, Farm Journal Crops & Issues Editor
Add another herbicide option to your toolbox. BASF expects to receive registration for Kixor herbicide by fall 2009. The announcement of the new product came during the 2009 Commodity Classic currently being held in Grapevine, Texas.
Watch this time-lapse video to see the rapid burndown Kixor and Kixor plus glyphosate provides compared to glyphosate alone and glyphosate plus 2,4-D ester on velvetleaf:
Video provided by BASF
Kixor will offer both rapid burndown and residual control of broadleaf weeds. It controls more than 90 broadleaf weeds and has been shown to have safe on more the 30 crops—including corn, sorghum, soybeans, cereals, tree fruits and nuts.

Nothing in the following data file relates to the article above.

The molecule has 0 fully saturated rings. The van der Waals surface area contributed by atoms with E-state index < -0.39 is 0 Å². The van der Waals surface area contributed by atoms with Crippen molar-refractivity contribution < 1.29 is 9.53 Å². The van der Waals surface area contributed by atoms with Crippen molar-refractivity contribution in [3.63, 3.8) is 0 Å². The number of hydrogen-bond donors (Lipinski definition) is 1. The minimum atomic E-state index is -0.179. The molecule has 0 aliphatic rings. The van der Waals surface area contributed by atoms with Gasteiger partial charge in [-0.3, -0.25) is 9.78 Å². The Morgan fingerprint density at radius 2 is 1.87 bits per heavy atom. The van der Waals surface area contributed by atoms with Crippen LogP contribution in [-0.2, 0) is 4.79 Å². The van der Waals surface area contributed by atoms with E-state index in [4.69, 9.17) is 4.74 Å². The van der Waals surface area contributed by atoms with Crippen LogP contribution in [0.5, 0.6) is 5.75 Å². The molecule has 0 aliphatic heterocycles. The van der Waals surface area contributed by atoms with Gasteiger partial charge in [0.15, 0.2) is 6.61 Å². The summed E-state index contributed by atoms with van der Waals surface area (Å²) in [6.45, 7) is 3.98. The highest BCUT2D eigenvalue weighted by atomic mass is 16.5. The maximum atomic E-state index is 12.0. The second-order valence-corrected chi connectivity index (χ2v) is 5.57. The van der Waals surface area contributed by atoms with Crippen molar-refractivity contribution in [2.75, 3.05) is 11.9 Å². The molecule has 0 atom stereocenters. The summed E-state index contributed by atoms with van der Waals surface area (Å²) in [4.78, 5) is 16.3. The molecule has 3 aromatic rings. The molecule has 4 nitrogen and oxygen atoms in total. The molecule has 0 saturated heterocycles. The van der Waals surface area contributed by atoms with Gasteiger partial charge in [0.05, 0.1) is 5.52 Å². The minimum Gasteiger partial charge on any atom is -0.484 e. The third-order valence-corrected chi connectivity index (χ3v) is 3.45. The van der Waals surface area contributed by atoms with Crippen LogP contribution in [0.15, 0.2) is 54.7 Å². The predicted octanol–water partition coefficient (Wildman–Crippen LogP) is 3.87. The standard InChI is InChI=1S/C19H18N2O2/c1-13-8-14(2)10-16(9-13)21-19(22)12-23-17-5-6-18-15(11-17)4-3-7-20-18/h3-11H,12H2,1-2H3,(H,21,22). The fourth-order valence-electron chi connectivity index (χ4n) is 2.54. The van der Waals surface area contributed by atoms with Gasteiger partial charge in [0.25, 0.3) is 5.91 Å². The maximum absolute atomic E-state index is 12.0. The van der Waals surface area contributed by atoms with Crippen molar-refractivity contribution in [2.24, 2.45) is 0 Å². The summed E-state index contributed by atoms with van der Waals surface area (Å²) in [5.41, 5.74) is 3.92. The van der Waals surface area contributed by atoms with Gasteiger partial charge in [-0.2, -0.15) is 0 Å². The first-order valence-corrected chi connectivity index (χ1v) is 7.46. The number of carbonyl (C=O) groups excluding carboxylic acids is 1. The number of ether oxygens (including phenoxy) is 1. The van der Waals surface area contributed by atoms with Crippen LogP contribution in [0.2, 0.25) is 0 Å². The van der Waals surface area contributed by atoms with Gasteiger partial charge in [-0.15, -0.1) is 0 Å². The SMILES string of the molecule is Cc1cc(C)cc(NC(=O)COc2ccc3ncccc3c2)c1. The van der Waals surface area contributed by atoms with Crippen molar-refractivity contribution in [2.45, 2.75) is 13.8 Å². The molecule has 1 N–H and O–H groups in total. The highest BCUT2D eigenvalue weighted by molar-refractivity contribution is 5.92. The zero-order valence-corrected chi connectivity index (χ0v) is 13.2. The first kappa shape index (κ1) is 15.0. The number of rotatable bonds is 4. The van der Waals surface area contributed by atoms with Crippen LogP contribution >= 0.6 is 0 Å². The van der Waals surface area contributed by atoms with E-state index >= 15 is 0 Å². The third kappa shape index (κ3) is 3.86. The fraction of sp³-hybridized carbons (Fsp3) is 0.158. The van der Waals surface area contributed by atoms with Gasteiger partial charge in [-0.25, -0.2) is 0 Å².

Rex Liebl, Global Herbicide Marketing, says BASF scientists began searching for a new herbicide that would deliver both soil and foliar control of key broadleaf weeds, while being safe on a wide range of crops.
"Our goal was to create a new breed of protoporphyrinogen IX oxidase (PPO) inhibitor possessing high levels of weed control and crop selectivity not found in existing PPOs,” Liebl says. "We identified novel ways for a PPO to attack weeds and then set out to create a truly unique herbicide.”
BASF says results from U.S. field trails show that Kixor:
- Controls tough broadleaf weeds three-to-five times faster than the closest competitors
- Delivers burndown and preemergence control of major broadleaf weeds
- Controls atrazine, ALS, and/or glyphosate-resistant broadleaf weeds
- Provides superior broadleaf weed control and season-long residual control at full use rates
- Offers a residual setup at reduced rates for an in-crop glyphosate application
Listen in as Nevin McDougall, Group Vice President North American Crop Protection for Kixor, talks about the investment of BASF in agriculture: